38,210 new cases of COVID-19, up from 33,026 the week before, including: 992 new cases in Mahoning County, up from 899; 855 new cases in Trumbull County, up from 657; 551 new cases in Columbiana County, up from 487. 1,834 new COVID-19 hospitalizations, up from 1,387; 405 new COVID-19 deaths, down from 624; 91,248 more Ohio residents received their first dose of the COVID-19 vaccine, up from 69,879.

From November 13:

6,672,070 Ohio residents have received at least one dose of the COVID-19 vaccine, including: 124,108 in Mahoning County, up from 1,211 (up from 667 new first doses the week before); 103,209 in Trumbull, up 983 (versus 682); 45,394 in Columbiana, up from 422 (versus 503). 57.1% of the state population has received the first dose of the COVID-19 vaccine. Mahoning Valley counties lag behind the state rate: Mahoning County: 54.3%; Trumbull County: 52.1%; Columbiana County: 44.6%.

The latest corona news

Pfizer and Moderna COVID-19 booster shots are authorized for all U.S. adults to ensure “continued protection” against the disease, as there is evidence that immunity may wane over time, the US Food and Drug Administration announced last week. AN Center for Disease Control and Prevention advisory committee voted to support Pfizer and Moderna COVID-19 boosters for all adults who had their last shot at least six months ago. Federal health officials approved in October J&J boosters to be administered two months after the last injection. Here’s everything you need to know about the boosters, as reported by McClatchy News.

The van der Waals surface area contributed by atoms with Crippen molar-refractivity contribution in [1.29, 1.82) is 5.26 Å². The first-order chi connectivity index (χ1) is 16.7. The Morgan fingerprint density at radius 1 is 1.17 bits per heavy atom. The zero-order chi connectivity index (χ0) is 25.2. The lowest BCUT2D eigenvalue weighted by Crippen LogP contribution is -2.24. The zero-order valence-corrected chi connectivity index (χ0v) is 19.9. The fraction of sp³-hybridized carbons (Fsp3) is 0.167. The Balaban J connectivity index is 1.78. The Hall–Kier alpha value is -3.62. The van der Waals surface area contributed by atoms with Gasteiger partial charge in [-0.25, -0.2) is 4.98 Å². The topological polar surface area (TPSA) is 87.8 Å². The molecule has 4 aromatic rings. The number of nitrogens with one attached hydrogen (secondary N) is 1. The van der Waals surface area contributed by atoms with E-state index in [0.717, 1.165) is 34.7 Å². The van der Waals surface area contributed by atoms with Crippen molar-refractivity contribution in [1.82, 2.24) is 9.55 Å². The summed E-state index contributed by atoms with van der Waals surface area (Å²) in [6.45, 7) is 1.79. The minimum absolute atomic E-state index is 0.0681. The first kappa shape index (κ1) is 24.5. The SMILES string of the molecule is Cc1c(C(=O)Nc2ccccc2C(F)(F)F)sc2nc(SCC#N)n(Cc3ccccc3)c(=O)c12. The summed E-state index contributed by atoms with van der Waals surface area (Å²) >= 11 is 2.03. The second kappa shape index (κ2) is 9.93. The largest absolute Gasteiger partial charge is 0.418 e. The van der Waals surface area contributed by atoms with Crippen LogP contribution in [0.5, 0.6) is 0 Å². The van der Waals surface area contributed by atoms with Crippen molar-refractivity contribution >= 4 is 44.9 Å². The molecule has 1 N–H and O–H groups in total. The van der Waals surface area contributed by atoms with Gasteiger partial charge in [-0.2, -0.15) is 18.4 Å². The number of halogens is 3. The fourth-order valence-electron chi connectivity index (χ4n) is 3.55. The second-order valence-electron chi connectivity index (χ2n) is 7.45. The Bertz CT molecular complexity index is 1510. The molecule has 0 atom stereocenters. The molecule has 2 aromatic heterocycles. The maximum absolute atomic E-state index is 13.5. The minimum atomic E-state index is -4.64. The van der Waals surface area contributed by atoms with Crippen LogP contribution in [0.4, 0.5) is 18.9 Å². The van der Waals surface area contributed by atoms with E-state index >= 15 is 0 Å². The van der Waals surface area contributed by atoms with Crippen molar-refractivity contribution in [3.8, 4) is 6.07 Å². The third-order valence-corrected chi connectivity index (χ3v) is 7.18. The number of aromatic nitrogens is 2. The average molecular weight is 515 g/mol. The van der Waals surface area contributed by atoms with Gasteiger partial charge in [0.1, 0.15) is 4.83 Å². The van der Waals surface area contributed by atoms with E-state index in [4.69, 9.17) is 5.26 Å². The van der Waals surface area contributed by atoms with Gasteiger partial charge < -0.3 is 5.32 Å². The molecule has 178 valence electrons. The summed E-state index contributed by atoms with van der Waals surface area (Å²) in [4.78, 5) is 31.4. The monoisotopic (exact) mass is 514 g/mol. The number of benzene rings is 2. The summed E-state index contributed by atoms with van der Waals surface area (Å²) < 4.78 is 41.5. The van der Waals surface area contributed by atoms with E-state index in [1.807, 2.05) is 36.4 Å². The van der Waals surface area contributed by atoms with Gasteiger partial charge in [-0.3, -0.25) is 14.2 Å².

Private companies and public entities would be excluded from: proof of vaccination against COVID-19 needed to enter a facility or conduct business, under anti-vaccination legislation passed by House Republicans last week, that would include everything from private theaters to public sports arenas, the Associated Press reported. In addition, schools were unable to prevent students from participating in activities based on their COVID-19 vaccination status. The legislation was sponsored by Valley state Rep. Al Cutrona of Canfield, R-59th. It comes alongside the Senate where the Republican president has expressed skepticism about bills disrupting business decisions.

In a memo to city officials last week, Youngstown Mayor Jamael Tito Brown said if the goal of achieving 75% vaccination coverage among city workers is not met, a policy will be introduced requiring workers to show proof of vaccination or undergo biweekly COVID-19 testing. The city has set a target date of January 4, 2022 to reach 75% vaccination coverage, the memo states. “If our 75% vaccination target is met, there would be no need for the city to enact such a policy,” Brown said in the memo. City security union leaders pushed back against a vaccine requirement earlier this month.

Sunday was the first deadline to register for the first draw of Ohio’s Vax-2-School Vaccine Incentive Raffle, which is offering 150 $10,000 grants and five $100,000 top prize grants to Ohio vaccine recipients ages 5 to 25. Winners will be announced Nov. 29 through Dec. 3. The deadline to register for the second draw is 11:59 PM November 28. The deadline for the third draw is 11:59 PM. December 1st. Once a person in the qualifying age group has received their first dose of the COVID-19 vaccine, they can join online at OhioVax2School.com or by phone at 1-833-4-ASK-ODH (1-833-427-5634) .

Pfizer last week asked US regulators to authorize the experimental pill for COVID-19, paving the way for a likely launch this winter of a promising at-home treatment, the Associated Press reported. The company’s filing comes as new infections are on the rise again in the United States, mainly caused by hot spots in states where colder weather is driving more Americans indoors. Pfizer’s Pill has been shown to significantly reduce hospitalizations and deaths among people with coronavirus infections. The Food and Drug Administration is already reviewing a competitive pill of Merck and several smaller drug makers are also expected to seek approval for their own antiviral pills in the coming months.